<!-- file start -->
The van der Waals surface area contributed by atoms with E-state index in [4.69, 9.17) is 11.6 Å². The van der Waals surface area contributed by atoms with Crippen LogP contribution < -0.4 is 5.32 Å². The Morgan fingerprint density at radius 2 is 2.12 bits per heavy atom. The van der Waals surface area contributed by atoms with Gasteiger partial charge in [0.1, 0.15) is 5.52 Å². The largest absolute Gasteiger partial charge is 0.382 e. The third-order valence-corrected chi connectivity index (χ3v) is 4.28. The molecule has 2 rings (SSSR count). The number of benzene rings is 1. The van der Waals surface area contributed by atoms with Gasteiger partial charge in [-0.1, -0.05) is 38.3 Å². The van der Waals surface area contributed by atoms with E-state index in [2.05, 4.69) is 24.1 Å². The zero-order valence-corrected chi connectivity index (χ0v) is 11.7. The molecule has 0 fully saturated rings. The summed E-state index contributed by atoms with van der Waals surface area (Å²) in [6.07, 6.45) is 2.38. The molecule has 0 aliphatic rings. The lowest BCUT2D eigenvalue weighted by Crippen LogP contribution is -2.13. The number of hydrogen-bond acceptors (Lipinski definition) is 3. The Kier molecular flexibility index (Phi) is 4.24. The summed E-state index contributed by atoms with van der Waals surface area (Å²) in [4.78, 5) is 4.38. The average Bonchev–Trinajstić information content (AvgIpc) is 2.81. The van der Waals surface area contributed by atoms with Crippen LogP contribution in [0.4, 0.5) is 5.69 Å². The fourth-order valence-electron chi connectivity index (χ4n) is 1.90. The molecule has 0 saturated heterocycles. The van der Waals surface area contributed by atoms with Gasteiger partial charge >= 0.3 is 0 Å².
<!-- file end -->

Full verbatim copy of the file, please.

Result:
The van der Waals surface area contributed by atoms with E-state index in [4.69, 9.17) is 11.6 Å². The van der Waals surface area contributed by atoms with Crippen LogP contribution < -0.4 is 5.32 Å². The Morgan fingerprint density at radius 2 is 2.12 bits per heavy atom. The van der Waals surface area contributed by atoms with Gasteiger partial charge in [0.1, 0.15) is 5.52 Å². The largest absolute Gasteiger partial charge is 0.382 e. The third-order valence-corrected chi connectivity index (χ3v) is 4.28. The molecule has 2 rings (SSSR count). The number of benzene rings is 1. The van der Waals surface area contributed by atoms with Gasteiger partial charge in [-0.1, -0.05) is 38.3 Å². The van der Waals surface area contributed by atoms with E-state index in [2.05, 4.69) is 24.1 Å². The zero-order valence-corrected chi connectivity index (χ0v) is 11.7. The molecule has 0 fully saturated rings. The summed E-state index contributed by atoms with van der Waals surface area (Å²) in [6.07, 6.45) is 2.38. The molecule has 0 aliphatic rings. The lowest BCUT2D eigenvalue weighted by Crippen LogP contribution is -2.13. The number of hydrogen-bond acceptors (Lipinski definition) is 3. The Kier molecular flexibility index (Phi) is 4.24. The summed E-state index contributed by atoms with van der Waals surface area (Å²) in [4.78, 5) is 4.38. The average Bonchev–Trinajstić information content (AvgIpc) is 2.81. The van der Waals surface area contributed by atoms with Crippen LogP contribution in [0.4, 0.5) is 5.69 Å². The fourth-order valence-electron chi connectivity index (χ4n) is 1.90. The molecule has 0 saturated heterocycles. The van der Waals surface area contributed by atoms with Gasteiger partial charge >= 0.3 is 0 Å².